A Police department in Indiana has prompted outrage from the local community and a wider audience on social media by seemingly mocking the last words of police brutality victim Eric Garner.
The Indianapolis police department tweeted using the hashtag ‘#WeCanBreathe’ when responding to a post criticizing arrests made during protests related to the failure to indict the NYPD officer who executed an illegal chokehold on Garner, leading to his death.
Garner’s last words were “I can’t breathe,” prompting social media users and protesters to adopt the words as part of their activities.
Defending police action as appropriate, the Indianapolis PD tweeted “…communication with those involved was peaceful and appropriate but some opted for arrest by #choice, #WeCanBreathe.”
The tweet was later deleted after backlash, but a screenshot was captured by the Indianapolis Star.
Twitter users hit back at the post:
— Timothy McCall (@timothycmccall) December 5, 2014
— Melvin Mccray (@SPIKEMEL25) December 5, 2014
— Kyra Harvey (@kyrajisme) December 5, 2014
— Chris Brummett (@Faeya) December 5, 2014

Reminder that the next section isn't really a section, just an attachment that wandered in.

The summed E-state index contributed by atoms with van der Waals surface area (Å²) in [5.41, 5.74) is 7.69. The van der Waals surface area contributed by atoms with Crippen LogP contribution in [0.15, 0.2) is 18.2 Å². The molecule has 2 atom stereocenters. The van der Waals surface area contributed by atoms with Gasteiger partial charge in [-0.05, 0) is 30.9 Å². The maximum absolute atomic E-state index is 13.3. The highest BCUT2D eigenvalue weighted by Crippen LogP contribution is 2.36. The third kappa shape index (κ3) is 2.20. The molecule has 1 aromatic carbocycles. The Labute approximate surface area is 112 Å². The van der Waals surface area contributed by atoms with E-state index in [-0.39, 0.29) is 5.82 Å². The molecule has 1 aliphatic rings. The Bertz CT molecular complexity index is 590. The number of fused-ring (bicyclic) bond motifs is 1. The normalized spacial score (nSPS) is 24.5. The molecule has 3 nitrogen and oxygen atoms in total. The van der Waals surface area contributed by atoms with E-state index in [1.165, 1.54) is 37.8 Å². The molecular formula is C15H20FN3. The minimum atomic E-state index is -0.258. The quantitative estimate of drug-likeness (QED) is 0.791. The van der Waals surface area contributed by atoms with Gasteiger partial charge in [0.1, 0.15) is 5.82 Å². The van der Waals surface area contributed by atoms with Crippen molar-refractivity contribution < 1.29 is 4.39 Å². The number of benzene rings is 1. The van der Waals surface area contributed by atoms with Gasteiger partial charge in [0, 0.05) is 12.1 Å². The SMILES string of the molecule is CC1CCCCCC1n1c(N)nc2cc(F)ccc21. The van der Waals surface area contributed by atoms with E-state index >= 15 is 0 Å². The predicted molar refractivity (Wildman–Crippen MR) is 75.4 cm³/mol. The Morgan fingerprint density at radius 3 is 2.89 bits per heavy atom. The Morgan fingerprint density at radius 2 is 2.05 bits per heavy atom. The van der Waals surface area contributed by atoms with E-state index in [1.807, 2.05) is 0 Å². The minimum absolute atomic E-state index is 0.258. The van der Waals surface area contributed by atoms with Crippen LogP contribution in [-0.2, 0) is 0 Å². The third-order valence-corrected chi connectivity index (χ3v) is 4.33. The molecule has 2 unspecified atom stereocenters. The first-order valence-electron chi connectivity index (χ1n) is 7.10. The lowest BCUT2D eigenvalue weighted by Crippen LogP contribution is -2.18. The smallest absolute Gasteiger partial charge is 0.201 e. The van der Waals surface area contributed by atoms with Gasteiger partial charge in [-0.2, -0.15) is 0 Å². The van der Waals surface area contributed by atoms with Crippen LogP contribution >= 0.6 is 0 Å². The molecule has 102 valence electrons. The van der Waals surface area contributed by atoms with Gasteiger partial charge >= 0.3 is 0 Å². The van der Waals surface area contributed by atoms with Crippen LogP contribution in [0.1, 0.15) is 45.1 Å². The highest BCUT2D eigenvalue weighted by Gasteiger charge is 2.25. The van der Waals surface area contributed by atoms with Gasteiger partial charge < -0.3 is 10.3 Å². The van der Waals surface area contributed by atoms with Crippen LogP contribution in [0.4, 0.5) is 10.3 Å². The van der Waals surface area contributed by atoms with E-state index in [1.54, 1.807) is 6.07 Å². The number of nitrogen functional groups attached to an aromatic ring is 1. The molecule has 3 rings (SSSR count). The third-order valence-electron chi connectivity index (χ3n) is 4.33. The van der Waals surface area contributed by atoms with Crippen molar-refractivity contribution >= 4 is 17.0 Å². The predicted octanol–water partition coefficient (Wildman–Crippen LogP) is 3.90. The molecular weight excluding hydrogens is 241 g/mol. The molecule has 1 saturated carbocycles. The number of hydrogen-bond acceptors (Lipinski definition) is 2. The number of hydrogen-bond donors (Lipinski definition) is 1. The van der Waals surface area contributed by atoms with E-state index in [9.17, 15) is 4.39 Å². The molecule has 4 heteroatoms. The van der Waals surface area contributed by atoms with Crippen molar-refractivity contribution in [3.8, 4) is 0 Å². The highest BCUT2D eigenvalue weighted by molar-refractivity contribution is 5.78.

— Chubby (@DreamDeRaeDream) December 5, 2014
Indianapolis public information officer Kendale Adams took responsibility for the tweet and attempted to backtrack, stating “Our intent was not what people are jumping on the bandwagon for.”
— IMPD (@IMPD_News) December 5, 2014
“Our issue has nothing to do with Eric Garner. As an African-American officer, why would I touch that issue?” Adams added, ending with an apology that came across as more of an afterthought. “We don’t have a doctorate in Twitter,” Adams said. “We’re learning. That was a learning opportunity. We apologize.”
The incident comes in the wake of shocking comments from some police officers responding to the grand jury decision not to indict Daniel Pantaleo by celebrating the fact that they would now be given free reign to “kick some thug ass.”
Steve Watson is a London based writer and editor for Alex Jones’ Infowars.com, and Prisonplanet.com. He has a Masters Degree in International Relations from the School of Politics at The University of Nottingham, and a Bachelor Of Arts Degree in Literature and Creative Writing from Nottingham Trent University.